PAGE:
Re-signing Keuchel would give Houston a rotation of Justin Verlander, Gerrit Cole, Keuchel, Miley and Collin McHugh, allowing the club to keep Brad Peacock in the bullpen and let top prospect Forrest Whitley continue to develop in the Minors. Peacock, who is currently competing with Framber Valdez for the No. 5 rotation spot, recorded a 3.46 ERA with a 13.3 K/9 rate over 61 appearances (one start) in 2018.

Josh James was also considered a candidate for a rotation spot, but he is now expected to begin 2019 as a reliever after being set back by a right quad strain.

Attention has turned to Keuchel after his agent, Scott Boras, landed a record-breaking $330 million, 13-year contract with the Phillies for Bryce Harper earlier this month.

According to MLB Network insider Jon Heyman, Keuchel received three calls when Harper’s deal was completed. The Phillies are in touch with the lefty as well, per Heyman, though Philadelphia prefers a short-term deal.

Boras commented on Keuchel’s situation Wednesday in an appearance on MLB Network Radio, comparing him to Jake Arrieta and J.D. Martinez -- two Boras clients who signed after Spring Training began in 2018 -- and indicating that the southpaw’s market is starting to pick up.

“You really have to let the market come to you,” Boras said. “It’s amazing that it hasn’t in an earlier timeframe. It is now, because we’re in discussion with a number of teams about Dallas.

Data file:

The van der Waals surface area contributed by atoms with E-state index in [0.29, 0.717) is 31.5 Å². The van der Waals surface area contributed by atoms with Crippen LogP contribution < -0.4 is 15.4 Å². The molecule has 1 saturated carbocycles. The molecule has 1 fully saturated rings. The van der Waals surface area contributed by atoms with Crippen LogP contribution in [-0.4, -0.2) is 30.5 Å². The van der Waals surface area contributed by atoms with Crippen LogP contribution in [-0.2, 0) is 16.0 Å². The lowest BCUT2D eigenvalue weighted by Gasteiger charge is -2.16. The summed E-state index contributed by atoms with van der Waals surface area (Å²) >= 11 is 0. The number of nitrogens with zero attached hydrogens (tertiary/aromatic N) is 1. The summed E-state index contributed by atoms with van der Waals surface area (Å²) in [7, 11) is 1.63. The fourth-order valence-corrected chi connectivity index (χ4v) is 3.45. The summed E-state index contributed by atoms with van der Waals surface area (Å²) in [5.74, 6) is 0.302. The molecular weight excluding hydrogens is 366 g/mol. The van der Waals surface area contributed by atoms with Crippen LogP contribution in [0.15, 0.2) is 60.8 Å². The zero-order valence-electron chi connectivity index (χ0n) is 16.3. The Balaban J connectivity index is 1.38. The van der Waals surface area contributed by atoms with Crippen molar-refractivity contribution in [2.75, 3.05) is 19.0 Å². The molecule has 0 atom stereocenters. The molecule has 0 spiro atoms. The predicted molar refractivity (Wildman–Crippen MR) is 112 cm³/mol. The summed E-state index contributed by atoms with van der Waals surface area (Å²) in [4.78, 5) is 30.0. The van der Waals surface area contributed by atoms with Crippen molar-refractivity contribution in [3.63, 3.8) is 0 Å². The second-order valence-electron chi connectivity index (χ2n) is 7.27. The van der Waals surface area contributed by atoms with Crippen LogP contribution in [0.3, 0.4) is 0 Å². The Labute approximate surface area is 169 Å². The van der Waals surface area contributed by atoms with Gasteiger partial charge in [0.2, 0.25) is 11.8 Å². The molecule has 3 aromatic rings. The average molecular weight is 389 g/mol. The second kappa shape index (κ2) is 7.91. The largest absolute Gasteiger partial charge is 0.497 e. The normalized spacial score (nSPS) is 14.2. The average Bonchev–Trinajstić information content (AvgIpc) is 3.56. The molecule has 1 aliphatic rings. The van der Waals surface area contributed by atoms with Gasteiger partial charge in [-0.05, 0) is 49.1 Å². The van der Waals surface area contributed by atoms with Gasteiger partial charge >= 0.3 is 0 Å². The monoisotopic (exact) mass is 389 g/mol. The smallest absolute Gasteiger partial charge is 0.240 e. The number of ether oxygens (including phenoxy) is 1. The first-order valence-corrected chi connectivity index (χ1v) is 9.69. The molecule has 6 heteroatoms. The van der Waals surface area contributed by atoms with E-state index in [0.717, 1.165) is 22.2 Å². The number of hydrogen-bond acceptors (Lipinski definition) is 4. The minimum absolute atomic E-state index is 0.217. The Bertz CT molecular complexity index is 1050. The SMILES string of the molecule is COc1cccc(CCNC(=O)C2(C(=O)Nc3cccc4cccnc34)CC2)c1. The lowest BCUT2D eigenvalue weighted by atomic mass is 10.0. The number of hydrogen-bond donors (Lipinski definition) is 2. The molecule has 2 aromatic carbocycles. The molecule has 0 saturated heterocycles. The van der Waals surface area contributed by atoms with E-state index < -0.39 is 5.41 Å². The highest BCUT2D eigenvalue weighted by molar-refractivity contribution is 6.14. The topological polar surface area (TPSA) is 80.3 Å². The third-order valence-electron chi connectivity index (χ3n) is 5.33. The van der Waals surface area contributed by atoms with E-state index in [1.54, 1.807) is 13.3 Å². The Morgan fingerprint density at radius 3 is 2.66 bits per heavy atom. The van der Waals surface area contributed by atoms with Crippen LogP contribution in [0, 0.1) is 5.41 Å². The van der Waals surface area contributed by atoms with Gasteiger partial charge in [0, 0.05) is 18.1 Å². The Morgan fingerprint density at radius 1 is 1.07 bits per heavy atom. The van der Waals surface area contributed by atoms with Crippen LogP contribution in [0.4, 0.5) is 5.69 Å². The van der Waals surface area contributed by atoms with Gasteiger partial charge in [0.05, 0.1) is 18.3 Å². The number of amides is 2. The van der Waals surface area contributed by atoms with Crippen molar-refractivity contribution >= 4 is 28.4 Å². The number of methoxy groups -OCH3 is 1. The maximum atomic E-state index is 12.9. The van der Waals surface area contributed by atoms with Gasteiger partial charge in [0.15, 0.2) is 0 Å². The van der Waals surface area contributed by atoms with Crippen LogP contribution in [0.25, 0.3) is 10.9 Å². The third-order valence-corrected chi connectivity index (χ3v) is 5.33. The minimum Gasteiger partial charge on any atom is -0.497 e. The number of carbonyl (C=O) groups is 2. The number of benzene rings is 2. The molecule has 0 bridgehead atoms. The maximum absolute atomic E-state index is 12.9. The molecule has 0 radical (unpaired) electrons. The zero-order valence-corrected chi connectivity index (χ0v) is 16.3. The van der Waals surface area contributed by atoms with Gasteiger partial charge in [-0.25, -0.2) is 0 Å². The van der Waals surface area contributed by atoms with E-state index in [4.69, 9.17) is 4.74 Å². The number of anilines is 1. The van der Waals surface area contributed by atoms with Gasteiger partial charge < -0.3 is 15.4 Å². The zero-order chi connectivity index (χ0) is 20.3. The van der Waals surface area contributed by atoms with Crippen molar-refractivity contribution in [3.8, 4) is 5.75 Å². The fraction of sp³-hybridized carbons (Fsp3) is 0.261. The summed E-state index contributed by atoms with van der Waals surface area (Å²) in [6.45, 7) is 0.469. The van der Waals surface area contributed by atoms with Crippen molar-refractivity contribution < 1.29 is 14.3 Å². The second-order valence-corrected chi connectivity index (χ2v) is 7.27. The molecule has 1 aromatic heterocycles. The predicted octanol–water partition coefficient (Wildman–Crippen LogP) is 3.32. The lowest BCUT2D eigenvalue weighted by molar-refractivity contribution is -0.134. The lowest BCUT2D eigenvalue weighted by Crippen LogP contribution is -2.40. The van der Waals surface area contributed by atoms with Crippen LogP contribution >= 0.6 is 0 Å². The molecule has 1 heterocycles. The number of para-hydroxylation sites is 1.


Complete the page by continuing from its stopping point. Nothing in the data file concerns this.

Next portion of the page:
“The best that we can do is that the need for the player and the demand for the players is something where the best pitchers and the best players, in this system -- as it was with Arrieta last year or J.D. Martinez, who was a near-MVP -- these guys are not signing until March. It’s not because they’re not valuable.”

Arrieta and Keuchel make for a strong comparison. Both won a Cy Young Award in 2015, faded a bit in the ensuing seasons, rejected qualifying offers and remained free agents into March. The Phils ultimately signed Arrieta on March 12, 2018, to a three-year, $75 million contract with team options in 2021 and ’22.

With ace Luis Severino sidelined for the next two weeks by right rotator cuff inflammation, Keuchel may also be an option for the Yankees, but general manager Brian Cashman downplayed the chances of New York looking to the free-agent market now, saying that the Yanks are focused on in-house options Domingo Germán and Jonathan Loaisiga.

Could Yankees consider Keuchel after Severino's injury?